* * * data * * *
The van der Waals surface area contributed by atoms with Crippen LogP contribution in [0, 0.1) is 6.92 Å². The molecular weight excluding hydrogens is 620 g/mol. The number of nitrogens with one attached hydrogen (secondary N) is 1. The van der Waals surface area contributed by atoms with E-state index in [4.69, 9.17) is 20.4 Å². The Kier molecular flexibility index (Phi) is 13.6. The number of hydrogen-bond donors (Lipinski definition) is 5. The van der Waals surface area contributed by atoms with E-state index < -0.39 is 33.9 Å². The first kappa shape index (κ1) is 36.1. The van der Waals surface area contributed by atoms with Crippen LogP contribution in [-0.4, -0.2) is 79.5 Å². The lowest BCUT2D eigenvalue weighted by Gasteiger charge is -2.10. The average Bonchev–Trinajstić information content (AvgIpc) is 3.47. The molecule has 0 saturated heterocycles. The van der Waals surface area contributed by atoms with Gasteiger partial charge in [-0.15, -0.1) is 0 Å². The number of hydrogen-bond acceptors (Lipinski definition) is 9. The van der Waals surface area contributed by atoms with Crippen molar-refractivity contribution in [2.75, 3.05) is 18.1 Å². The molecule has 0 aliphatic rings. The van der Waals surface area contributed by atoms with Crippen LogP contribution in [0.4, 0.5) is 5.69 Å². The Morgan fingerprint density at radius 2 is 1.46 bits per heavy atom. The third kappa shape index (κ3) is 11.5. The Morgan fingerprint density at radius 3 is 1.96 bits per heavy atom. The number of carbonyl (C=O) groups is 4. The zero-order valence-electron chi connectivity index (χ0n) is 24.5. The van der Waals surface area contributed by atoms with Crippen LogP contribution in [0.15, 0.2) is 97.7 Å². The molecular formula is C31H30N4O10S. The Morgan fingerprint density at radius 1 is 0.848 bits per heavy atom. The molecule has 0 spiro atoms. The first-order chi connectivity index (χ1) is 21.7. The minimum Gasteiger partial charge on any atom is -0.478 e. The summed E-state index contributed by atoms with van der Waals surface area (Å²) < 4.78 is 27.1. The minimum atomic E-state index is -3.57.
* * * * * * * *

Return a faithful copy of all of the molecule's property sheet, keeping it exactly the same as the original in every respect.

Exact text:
The van der Waals surface area contributed by atoms with Crippen LogP contribution in [0, 0.1) is 6.92 Å². The molecular weight excluding hydrogens is 620 g/mol. The number of nitrogens with one attached hydrogen (secondary N) is 1. The van der Waals surface area contributed by atoms with E-state index in [4.69, 9.17) is 20.4 Å². The Kier molecular flexibility index (Phi) is 13.6. The number of hydrogen-bond donors (Lipinski definition) is 5. The van der Waals surface area contributed by atoms with E-state index < -0.39 is 33.9 Å². The first kappa shape index (κ1) is 36.1. The van der Waals surface area contributed by atoms with Crippen LogP contribution in [-0.4, -0.2) is 79.5 Å². The lowest BCUT2D eigenvalue weighted by Gasteiger charge is -2.10. The average Bonchev–Trinajstić information content (AvgIpc) is 3.47. The molecule has 0 saturated heterocycles. The van der Waals surface area contributed by atoms with Gasteiger partial charge in [-0.15, -0.1) is 0 Å². The number of hydrogen-bond acceptors (Lipinski definition) is 9. The van der Waals surface area contributed by atoms with Crippen molar-refractivity contribution in [2.75, 3.05) is 18.1 Å². The molecule has 0 aliphatic rings. The van der Waals surface area contributed by atoms with Crippen LogP contribution in [0.4, 0.5) is 5.69 Å². The Morgan fingerprint density at radius 2 is 1.46 bits per heavy atom. The third kappa shape index (κ3) is 11.5. The Morgan fingerprint density at radius 3 is 1.96 bits per heavy atom. The number of carbonyl (C=O) groups is 4. The zero-order valence-electron chi connectivity index (χ0n) is 24.5. The van der Waals surface area contributed by atoms with Crippen LogP contribution in [0.15, 0.2) is 97.7 Å². The molecular formula is C31H30N4O10S. The Morgan fingerprint density at radius 1 is 0.848 bits per heavy atom. The molecule has 0 spiro atoms. The first-order chi connectivity index (χ1) is 21.7. The minimum Gasteiger partial charge on any atom is -0.478 e. The summed E-state index contributed by atoms with van der Waals surface area (Å²) < 4.78 is 27.1. The minimum atomic E-state index is -3.57.